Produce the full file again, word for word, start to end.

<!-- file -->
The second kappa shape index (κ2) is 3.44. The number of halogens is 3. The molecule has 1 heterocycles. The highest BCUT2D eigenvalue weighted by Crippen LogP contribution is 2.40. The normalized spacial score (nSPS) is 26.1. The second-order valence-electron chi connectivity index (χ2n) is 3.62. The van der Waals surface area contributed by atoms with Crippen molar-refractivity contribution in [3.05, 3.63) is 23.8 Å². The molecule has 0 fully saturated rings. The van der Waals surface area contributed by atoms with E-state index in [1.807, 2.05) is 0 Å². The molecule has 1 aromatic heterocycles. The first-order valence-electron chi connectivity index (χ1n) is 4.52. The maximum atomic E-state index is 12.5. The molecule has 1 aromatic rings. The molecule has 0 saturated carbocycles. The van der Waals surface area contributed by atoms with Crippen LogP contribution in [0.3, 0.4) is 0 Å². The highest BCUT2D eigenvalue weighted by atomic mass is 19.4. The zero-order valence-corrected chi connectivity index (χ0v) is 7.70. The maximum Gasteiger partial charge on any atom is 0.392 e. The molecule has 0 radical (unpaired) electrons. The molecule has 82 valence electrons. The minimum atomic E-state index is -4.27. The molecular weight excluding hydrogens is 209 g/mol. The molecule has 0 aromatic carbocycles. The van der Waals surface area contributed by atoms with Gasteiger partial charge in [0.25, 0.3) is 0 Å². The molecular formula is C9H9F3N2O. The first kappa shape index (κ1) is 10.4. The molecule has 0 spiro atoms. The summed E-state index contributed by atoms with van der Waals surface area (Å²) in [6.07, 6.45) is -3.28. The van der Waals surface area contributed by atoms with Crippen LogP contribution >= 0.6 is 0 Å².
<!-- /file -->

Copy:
The second kappa shape index (κ2) is 3.44. The number of halogens is 3. The molecule has 1 heterocycles. The highest BCUT2D eigenvalue weighted by Crippen LogP contribution is 2.40. The normalized spacial score (nSPS) is 26.1. The second-order valence-electron chi connectivity index (χ2n) is 3.62. The van der Waals surface area contributed by atoms with Crippen molar-refractivity contribution in [3.05, 3.63) is 23.8 Å². The molecule has 0 fully saturated rings. The van der Waals surface area contributed by atoms with E-state index in [1.807, 2.05) is 0 Å². The molecule has 1 aromatic heterocycles. The first-order valence-electron chi connectivity index (χ1n) is 4.52. The maximum atomic E-state index is 12.5. The molecule has 1 aromatic rings. The molecule has 0 saturated carbocycles. The van der Waals surface area contributed by atoms with Crippen LogP contribution in [0.3, 0.4) is 0 Å². The highest BCUT2D eigenvalue weighted by atomic mass is 19.4. The zero-order valence-corrected chi connectivity index (χ0v) is 7.70. The maximum Gasteiger partial charge on any atom is 0.392 e. The molecule has 0 radical (unpaired) electrons. The molecule has 82 valence electrons. The minimum atomic E-state index is -4.27. The molecular weight excluding hydrogens is 209 g/mol. The molecule has 0 aromatic carbocycles. The van der Waals surface area contributed by atoms with Gasteiger partial charge in [0.25, 0.3) is 0 Å². The molecular formula is C9H9F3N2O. The first kappa shape index (κ1) is 10.4. The molecule has 0 spiro atoms. The summed E-state index contributed by atoms with van der Waals surface area (Å²) in [6.07, 6.45) is -3.28. The van der Waals surface area contributed by atoms with Crippen LogP contribution >= 0.6 is 0 Å².